Incumbent

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Incumbent

Any officer in a company, especially a large corporation. Incumbents include the CEO, managing director, and members of the board of directors. Corporations usually must provide an incumbency certificate, which lists the names and positions of the corporation's officers, on demand of any member of the public.
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References in periodicals archive ?
The immediate nature of social media places a special obligation on the officeholder to use them with caution.
"It cannot be officeholders policing officeholders," said state Sen.
By relieving the officeholder of the burden of paying the expense, he also avoids the Sec.
Elderly officeholders showed me their "pink-colored" gums and told me that they would not have been qualified for membership back in the nineteenth century; they would have been "mulattoes." Needless to say, this "racial" criterion is by no means correct but this story reveals the members' ambiguous racial identity.
And we get that current officeholders should be included.
A public officeholder must demonstrate a commitment to carrying out the job not just the votes, but attendance and committee work, too.
Otherwise, 22 statewide and congressional officeholders were radio silent through Monday, and not one Texas federal or state officeholder who previously endorsed Trump changed that stance.
The four candidates for the position of NFU vice president will be in Skipton on Thursday, January 31, for a hustings event, following the announcement of nominations for its officeholder elections being held in February.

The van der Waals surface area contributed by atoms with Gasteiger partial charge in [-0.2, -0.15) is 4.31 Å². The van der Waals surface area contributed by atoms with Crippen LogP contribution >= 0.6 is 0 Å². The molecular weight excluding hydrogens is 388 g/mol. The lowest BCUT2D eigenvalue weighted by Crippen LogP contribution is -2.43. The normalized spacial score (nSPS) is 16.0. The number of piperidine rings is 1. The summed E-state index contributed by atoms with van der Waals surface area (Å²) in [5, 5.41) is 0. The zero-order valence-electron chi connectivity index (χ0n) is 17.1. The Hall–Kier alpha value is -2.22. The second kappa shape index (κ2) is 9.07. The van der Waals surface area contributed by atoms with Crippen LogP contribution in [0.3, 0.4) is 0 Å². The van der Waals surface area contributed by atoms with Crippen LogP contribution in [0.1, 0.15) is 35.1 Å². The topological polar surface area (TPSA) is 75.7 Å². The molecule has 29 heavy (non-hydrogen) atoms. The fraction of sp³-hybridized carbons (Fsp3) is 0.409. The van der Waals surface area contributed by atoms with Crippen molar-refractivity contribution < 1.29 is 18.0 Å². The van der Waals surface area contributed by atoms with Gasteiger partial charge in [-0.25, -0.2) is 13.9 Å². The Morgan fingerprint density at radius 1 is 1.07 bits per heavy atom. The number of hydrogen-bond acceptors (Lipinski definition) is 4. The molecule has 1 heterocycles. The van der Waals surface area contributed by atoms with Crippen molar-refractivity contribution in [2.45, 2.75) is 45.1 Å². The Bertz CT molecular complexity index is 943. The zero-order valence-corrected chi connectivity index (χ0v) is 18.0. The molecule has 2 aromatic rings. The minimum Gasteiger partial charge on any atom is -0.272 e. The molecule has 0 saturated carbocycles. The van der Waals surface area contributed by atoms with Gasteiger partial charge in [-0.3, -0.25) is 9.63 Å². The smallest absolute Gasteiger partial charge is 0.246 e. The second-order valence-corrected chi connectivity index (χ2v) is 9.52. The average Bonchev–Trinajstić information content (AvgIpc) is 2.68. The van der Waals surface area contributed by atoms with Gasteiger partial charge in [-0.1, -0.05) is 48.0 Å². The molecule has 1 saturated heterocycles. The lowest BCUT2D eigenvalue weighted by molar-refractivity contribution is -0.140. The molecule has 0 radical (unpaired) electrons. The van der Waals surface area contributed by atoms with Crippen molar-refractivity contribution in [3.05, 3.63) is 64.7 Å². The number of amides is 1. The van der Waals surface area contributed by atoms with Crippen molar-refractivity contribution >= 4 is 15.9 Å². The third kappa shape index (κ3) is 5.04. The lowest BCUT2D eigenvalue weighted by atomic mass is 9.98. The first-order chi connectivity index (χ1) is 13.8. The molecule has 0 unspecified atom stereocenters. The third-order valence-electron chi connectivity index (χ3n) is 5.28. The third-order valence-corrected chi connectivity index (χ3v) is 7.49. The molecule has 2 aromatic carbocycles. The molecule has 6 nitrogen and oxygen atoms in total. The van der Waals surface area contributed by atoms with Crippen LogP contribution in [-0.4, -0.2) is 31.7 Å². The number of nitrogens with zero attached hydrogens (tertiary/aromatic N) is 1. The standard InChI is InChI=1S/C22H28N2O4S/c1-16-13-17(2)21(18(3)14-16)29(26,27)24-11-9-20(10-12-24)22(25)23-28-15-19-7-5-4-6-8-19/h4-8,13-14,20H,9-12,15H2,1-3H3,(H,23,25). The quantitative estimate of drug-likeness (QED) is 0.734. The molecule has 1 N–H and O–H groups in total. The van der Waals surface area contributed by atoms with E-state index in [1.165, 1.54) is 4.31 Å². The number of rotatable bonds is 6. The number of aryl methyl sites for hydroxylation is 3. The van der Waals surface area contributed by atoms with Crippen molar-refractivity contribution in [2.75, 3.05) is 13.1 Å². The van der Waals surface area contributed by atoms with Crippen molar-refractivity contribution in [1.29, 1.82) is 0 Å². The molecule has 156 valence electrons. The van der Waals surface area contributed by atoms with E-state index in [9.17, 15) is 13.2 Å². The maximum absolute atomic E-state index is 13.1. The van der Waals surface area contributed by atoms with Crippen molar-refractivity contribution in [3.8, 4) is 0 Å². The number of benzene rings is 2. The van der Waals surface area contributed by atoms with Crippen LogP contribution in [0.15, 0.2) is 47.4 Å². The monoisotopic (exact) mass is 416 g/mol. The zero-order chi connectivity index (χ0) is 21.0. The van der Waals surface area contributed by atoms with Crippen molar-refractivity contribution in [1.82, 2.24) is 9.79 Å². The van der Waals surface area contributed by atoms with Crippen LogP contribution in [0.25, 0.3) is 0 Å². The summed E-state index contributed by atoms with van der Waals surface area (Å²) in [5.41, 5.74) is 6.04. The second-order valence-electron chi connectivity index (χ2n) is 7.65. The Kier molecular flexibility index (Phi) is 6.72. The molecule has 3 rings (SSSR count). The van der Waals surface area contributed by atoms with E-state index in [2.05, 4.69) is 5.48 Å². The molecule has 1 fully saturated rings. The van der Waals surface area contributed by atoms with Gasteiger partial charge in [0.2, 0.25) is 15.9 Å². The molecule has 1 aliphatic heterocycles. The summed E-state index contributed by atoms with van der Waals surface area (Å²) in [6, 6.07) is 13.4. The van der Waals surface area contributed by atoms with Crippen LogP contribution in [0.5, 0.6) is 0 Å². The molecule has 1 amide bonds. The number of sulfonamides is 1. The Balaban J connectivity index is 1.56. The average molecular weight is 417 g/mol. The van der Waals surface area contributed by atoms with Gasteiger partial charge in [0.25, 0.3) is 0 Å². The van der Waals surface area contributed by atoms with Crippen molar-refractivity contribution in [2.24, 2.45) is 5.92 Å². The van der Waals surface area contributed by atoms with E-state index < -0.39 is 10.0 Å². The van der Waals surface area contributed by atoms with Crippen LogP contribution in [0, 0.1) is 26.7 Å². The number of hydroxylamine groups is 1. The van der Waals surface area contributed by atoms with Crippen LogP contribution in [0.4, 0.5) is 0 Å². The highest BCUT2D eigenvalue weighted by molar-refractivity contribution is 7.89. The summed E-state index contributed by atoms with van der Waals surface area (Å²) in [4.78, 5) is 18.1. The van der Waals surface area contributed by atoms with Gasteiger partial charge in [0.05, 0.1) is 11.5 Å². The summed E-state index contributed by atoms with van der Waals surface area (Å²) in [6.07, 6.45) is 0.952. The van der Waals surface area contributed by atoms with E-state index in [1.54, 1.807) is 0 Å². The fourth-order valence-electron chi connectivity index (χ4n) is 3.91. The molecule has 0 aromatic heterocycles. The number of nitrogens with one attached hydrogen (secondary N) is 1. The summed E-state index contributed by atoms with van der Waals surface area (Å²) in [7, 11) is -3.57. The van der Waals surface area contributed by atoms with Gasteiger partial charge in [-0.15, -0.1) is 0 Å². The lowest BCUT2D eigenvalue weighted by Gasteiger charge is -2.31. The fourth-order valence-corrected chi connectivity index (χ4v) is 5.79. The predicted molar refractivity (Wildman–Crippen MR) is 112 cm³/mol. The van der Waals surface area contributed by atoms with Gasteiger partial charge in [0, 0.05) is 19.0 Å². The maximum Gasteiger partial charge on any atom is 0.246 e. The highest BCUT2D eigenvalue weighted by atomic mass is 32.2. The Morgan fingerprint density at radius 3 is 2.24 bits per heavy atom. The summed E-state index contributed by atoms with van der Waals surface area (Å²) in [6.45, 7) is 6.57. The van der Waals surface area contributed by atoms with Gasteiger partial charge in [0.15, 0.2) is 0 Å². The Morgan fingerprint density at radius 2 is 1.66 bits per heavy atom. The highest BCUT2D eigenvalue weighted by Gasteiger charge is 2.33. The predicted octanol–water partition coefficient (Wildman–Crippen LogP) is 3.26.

Somehow, freedom grew hardy amid the constant assaults, which is very much the Macaulayan concept of liberty: something built up over long agonies like a mass of scar tissue, abuse by abuse and resistance by resistance, its extent and solidity explainable by which bad officeholder had tried and failed to get away with which encroachment on the public during which reign.
10); and active accommodation, through becoming a rural activist, Stakhanovite or officeholder. Many such "activists," especially women, suffered persecution by fellow-villagers; for example, one woman's farmyard gates were spattered with tar, a public shaming traditionally used against adulteresses.
City and state governments once run by moonlighting lawyers, farmers, and merchants became year-round enterprises, requiring an officeholder's full attention.
As Butler emphasized, the overwhelming feature of the presidency is not his "rights" as an individual but his responsibilities as an officeholder. We should be clear on what they are.